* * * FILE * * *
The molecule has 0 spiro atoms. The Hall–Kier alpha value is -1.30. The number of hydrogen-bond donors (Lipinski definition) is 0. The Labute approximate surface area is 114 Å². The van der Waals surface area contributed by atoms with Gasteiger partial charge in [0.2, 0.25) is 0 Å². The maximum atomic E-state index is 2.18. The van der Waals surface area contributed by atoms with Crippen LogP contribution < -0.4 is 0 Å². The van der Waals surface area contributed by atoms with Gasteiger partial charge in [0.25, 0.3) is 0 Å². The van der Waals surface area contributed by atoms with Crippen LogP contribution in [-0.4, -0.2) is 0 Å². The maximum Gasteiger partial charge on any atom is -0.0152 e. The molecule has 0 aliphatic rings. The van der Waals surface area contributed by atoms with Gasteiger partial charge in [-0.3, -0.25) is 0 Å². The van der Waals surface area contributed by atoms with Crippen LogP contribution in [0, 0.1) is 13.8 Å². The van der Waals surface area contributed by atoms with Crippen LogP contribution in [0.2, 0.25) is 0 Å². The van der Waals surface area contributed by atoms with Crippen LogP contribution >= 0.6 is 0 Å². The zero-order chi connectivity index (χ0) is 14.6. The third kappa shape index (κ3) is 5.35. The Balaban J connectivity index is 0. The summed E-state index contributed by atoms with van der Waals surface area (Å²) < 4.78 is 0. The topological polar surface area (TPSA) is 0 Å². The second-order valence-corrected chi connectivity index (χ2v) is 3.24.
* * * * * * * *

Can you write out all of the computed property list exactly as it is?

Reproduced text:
The molecule has 0 spiro atoms. The Hall–Kier alpha value is -1.30. The number of hydrogen-bond donors (Lipinski definition) is 0. The Labute approximate surface area is 114 Å². The van der Waals surface area contributed by atoms with Gasteiger partial charge in [0.2, 0.25) is 0 Å². The maximum atomic E-state index is 2.18. The van der Waals surface area contributed by atoms with Crippen LogP contribution < -0.4 is 0 Å². The van der Waals surface area contributed by atoms with Gasteiger partial charge in [0.25, 0.3) is 0 Å². The van der Waals surface area contributed by atoms with Crippen LogP contribution in [-0.4, -0.2) is 0 Å². The maximum Gasteiger partial charge on any atom is -0.0152 e. The molecule has 0 aliphatic rings. The van der Waals surface area contributed by atoms with Gasteiger partial charge in [-0.3, -0.25) is 0 Å². The van der Waals surface area contributed by atoms with Crippen LogP contribution in [0, 0.1) is 13.8 Å². The van der Waals surface area contributed by atoms with Crippen LogP contribution in [0.2, 0.25) is 0 Å². The van der Waals surface area contributed by atoms with Crippen LogP contribution >= 0.6 is 0 Å². The zero-order chi connectivity index (χ0) is 14.6. The third kappa shape index (κ3) is 5.35. The Balaban J connectivity index is 0. The summed E-state index contributed by atoms with van der Waals surface area (Å²) < 4.78 is 0. The topological polar surface area (TPSA) is 0 Å². The second-order valence-corrected chi connectivity index (χ2v) is 3.24.